Welcome to May, Mental Health Awareness Month.
It’s almost one year since the visually traumatizing killing of George Floyd on Memorial Day 2020 and I think it’s safe to say that this was the most intense years for the Black community. Add the pandemic, the loss, the fear and quarantine, and the damage to Black minds…supports the urgent need for us to check out and unsubscribe from news media, social media, and tech devices that make it way too easy to access information.
What is evident is that the pain and exhaustion are real in the Black community. The trauma and grief we experience as individuals (the parents and families of these victims), and as a community (those of us who watch in silence), we are all navigating our own cycles of intake.
The world isn’t falling apart but sure feels like it. News can be violent, depressing, and very emotionally-charging.
If we think back one year ago when we all sat in disbelief as George Floyd was pinned to the ground under the knee of white cop Derek Chauvin, who recently was found guilty on all charges, for over 9 minutes, we understand the detriment of this visual on our psyche. The experience is not subtle, even though some may argue thus. It is triggering and traumatic and the more we see, the more we want to react physically.
Then one month later, the news cycled footage of Ahmaud Arbery hunted down like an animal, cornered and shot by three armed civilians as he jogged in Atlanta.
To date, the images of Black bodies being killed have not stopped. Any idea what this is doing to our brains?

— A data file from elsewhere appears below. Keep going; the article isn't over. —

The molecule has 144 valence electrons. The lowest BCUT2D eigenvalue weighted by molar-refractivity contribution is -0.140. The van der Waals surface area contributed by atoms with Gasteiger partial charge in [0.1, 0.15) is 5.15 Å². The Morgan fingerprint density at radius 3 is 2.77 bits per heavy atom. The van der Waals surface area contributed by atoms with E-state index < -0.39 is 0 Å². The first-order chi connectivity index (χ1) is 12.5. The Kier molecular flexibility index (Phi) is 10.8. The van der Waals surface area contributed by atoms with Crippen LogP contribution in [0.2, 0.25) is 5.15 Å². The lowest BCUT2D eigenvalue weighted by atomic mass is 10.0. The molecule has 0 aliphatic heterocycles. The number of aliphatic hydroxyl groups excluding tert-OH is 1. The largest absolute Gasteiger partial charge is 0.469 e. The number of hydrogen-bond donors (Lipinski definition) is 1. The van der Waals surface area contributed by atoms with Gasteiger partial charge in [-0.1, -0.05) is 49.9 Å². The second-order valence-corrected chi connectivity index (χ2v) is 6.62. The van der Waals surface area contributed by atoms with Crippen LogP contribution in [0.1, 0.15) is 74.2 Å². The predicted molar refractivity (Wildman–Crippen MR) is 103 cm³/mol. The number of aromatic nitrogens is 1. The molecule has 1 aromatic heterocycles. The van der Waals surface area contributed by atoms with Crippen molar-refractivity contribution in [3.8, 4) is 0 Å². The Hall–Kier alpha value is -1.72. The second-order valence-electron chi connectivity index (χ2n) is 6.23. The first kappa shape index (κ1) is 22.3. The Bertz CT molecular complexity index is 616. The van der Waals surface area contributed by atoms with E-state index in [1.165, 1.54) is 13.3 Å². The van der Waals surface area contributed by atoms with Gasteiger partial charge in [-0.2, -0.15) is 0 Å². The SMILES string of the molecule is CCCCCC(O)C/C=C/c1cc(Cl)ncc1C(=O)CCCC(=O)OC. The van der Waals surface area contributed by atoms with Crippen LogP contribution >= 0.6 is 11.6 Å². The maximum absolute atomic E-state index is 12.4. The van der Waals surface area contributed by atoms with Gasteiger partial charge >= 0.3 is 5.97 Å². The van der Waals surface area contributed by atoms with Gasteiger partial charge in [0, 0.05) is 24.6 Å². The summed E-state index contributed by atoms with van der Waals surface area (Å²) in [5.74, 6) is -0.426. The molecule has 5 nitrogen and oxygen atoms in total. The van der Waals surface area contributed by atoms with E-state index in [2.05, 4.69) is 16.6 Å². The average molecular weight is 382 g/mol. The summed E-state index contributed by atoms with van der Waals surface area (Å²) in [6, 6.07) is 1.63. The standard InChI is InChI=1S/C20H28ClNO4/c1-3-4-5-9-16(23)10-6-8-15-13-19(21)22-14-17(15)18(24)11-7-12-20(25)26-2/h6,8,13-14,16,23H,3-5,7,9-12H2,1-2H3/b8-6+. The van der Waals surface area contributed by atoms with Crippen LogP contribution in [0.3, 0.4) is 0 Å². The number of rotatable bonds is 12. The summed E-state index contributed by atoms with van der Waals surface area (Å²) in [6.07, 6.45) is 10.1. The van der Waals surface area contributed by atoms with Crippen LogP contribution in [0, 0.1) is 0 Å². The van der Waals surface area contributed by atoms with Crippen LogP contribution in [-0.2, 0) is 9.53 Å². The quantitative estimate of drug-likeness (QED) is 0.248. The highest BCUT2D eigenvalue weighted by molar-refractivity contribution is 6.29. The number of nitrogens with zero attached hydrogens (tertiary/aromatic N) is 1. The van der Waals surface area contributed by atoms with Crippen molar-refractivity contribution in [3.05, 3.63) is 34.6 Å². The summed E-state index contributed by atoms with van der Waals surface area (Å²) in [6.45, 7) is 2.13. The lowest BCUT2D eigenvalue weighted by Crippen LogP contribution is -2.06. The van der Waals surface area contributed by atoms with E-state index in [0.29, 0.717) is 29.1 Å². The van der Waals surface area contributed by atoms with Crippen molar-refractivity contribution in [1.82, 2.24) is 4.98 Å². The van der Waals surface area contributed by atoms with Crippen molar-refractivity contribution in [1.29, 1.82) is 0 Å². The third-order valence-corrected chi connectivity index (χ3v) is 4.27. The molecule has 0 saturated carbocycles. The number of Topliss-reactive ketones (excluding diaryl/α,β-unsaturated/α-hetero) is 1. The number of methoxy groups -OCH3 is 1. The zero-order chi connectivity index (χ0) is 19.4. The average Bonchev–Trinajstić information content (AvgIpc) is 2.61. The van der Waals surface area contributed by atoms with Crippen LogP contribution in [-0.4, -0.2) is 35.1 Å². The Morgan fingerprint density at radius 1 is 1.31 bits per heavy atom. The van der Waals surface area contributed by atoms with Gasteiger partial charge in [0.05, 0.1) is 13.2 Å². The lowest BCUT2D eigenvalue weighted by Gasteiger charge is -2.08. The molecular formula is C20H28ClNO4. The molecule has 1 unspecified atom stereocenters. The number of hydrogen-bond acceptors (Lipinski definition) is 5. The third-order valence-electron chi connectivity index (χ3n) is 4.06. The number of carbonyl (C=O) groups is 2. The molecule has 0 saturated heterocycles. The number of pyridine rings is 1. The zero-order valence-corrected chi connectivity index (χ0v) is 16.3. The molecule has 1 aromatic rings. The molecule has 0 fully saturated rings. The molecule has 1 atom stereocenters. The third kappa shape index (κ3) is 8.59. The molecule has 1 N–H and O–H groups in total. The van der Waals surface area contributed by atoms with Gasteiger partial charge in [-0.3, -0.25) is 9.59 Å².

Some psychologists think exposure to negative and violent media may have serious and long-lasting psychological effects beyond simple feelings of negativity. They believe we develop high levels of stress, anxiety, depression, and even post-traumatic stress disorder (PTSD).
Dr. Cammack believes we should release our stress and protect our joy every single day. She doesn’t believe in minimizing feelings and identity out of fear of making others feel comfortable. You should be FREE to express your viewpoints any which way.
Here are 5 things she recommends so Black people can protect their mental health.
Take a news break. Turn the TV off and get off of social media. Do a self-check-in to see everything that is impacting you.
Journaling. Helps you become present at the moment with your feelings. Writing out your feelings can help relieve the pent-up stress from vicious news cycles.
Our new Year of Well-Being Journals can help you achieve this.
Allow for joy. With so much pain in our community, it might feel out of place to find joy, however, allowing joy helps balance all the pain and anguish you may feel while consuming these images and/or videos.
Dr. Cammack says it is ok to release by doing things that you love.
Find your person, people, or place: Dr. Cammack says you should seek spaces that allow you to show up as yourself, be vulnerable, and be real; a person or people that listen and hold space for your grief.
Consider therapy. Lastly, she recommends seeking therapy that help you process and release. Your healing is your responsibility and a professional
can help you do that.
Since everyone is different, these recommendations may not work. Some people need to be in the action. If that is where it is for you, then being on the front lines of the protests is where you need to be. Or, if that isn’t it, being more mindful about what you consume and doing meditation.